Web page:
The Stress of Crying Babies
When a baby starts crying, my eyes tend to roll and a deep sigh is emitted from my mouth, as I am not exactly the most patient person in the world. However, I do understand that the discomfort a baby may experience can be painful primarily due to the sudden changes in air pressure. Being confined to a small space in a strange environment for hours does not exactly help the situation either. I also understand that no parent wants to purposely see their new child suffer. Parents will usually do what they can to comfort their baby, and they are usually conscious about the effect the crying and screaming has on fellow passengers. Many parents can usually calm their baby within 15 minutes or so. That is certainly reasonable, in my opinion.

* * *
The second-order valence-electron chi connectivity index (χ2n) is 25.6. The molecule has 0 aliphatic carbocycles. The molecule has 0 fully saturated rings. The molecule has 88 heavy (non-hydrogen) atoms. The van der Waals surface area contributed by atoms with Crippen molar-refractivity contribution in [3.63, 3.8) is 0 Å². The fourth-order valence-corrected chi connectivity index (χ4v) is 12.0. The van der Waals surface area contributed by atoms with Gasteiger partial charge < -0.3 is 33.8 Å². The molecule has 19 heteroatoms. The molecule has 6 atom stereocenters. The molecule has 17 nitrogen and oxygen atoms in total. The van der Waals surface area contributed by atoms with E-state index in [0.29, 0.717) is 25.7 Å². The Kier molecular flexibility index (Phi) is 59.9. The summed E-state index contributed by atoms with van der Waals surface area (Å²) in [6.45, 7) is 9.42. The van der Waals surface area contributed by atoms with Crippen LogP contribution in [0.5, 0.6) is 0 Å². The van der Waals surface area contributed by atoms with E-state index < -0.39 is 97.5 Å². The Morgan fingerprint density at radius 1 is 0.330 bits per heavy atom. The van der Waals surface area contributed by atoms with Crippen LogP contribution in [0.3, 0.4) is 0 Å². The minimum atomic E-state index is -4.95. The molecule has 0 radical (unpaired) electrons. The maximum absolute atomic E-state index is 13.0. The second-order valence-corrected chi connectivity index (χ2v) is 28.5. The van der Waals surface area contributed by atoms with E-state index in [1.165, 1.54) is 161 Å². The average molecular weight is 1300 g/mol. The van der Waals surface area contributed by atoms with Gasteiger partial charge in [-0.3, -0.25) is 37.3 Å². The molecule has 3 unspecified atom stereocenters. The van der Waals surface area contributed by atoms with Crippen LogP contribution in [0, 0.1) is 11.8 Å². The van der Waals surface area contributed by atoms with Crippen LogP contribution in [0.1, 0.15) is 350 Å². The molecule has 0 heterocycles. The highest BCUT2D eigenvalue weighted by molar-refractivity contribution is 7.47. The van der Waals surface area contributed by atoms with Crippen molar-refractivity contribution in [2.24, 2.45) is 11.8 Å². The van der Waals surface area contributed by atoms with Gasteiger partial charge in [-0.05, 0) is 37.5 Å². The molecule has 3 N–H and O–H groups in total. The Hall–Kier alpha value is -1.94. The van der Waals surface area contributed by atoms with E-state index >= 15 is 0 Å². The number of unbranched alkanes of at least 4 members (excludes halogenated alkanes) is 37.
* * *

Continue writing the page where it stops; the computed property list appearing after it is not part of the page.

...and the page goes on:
Traveling with a baby can be stressful enough — especially when it comes to scheduling and all of the extra items needed with which to transport, such as a car seat, bottles and diapers. Despite the discomfort of a crying baby, there is no need for fellow passengers to unnecessarily stress the parents further with anti-baby rhetoric. Nothing gets solved as a result.
My gripe, however, is the parent who is too lazy to do anything about the crying, screaming baby. That is inconsiderate to fellow passengers as well as to the baby. If a parent is not willing to do whatever is possible to ensure that the baby is as comfortable as possible and has as little effect as possible on fellow passengers, then the parent should either consider alternate modes of transporting the baby — or not travel at all with the baby. In my opinion, it is unfair to have a baby crying and screaming throughout a flight — unfair to both the baby and fellow passengers.
By the way, my stance in medicating a baby is to not do so unless absolutely necessary. Drugs should always be a solution of last resort, in my opinion.
Possible Discrimination Against Babies and Young Children?